Relation of Cognition to Cerebellar Function in Multiple Sclerosis

Jack Cahill

Research output: ThesisDoctoral Thesis

163 Downloads (Pure)


Cerebellar signs and cognitive dysfunction often occur in parallel in Relapsing-Remitting Multiple Sclerosis (RR-MS). Motor planning is thought to be one area of cognition susceptible to damage but also a surrogate of cerebellar integrity. Therefore, the objective was to investigate the longitudinal relation of cognition to cerebellar function in RR-MS and how changes relate to motor planning and function.
A total of 11 RR-MS patients with cerebellar symptomatology (RR-MSc: 5 males, x̅ age: 41), 17 RR-MS patients without cerebellar symptomatology (RR-MSnc: 2 males, x̅ age: 40.94) and 9 matched control participants (HC: 2 males, x̅ age: 37.78) completed the Brief International Cognitive Assessment for MS (BICAMS), the Nine-hole Peg Test (NHPT) and the Grooved Pegboard Test (GPT) at baseline and at 12 months. The GPT - NHPT difference was used to compute a Motor Planning index (MPI), the NHPT serving as a control for sensorimotor impairment.
Mixed ANOVA revealed a consistent significant group separation on all cognitive and motor tests other than visual memory that was maintained over the follow-up period. There was a significant effect of time for the visual and verbal memory suggestive of learning. There were no significant interactions between group and time. Post hoc tests showed the RR-MSc group was significantly outperformed in tests of cognition, motor function and motor planning by both RR-MSc and HC. There was a significant correlation between measures of information processing speed and MPI.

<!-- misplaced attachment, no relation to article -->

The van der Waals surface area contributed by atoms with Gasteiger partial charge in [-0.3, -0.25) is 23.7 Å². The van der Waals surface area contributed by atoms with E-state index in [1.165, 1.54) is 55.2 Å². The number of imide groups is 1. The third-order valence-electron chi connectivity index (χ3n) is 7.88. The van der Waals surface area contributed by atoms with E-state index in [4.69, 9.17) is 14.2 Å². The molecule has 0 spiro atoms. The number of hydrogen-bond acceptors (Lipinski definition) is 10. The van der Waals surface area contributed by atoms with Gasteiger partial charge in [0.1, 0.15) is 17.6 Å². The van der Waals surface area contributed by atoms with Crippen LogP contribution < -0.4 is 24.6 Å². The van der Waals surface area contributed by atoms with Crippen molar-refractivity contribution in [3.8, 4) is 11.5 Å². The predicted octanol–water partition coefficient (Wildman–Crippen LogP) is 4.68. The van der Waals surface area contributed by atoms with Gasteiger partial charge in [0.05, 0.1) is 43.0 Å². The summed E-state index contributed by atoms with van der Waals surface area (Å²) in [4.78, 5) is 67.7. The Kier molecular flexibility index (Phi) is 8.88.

RR-MSc were characterised by greater impairment on tests of cognition, motor function and motor planning than the RR-MSc. These differences were maintained over a year. The association of the MPI and SDMT indicates information processing speed may act as a moderator of motor planning. The next step is to validate the MPI with an MRI study exploring how it relates to cerebellar lesion load and atrophy.
Original languageEnglish
Awarding Institution
  • Royal Holloway, University of London
  • Langdon, Dawn, Supervisor
Award date1 Nov 2018
Publication statusPublished - 2018


  • Multiple Sclerosis
  • Cognition
  • Cahill

Cite this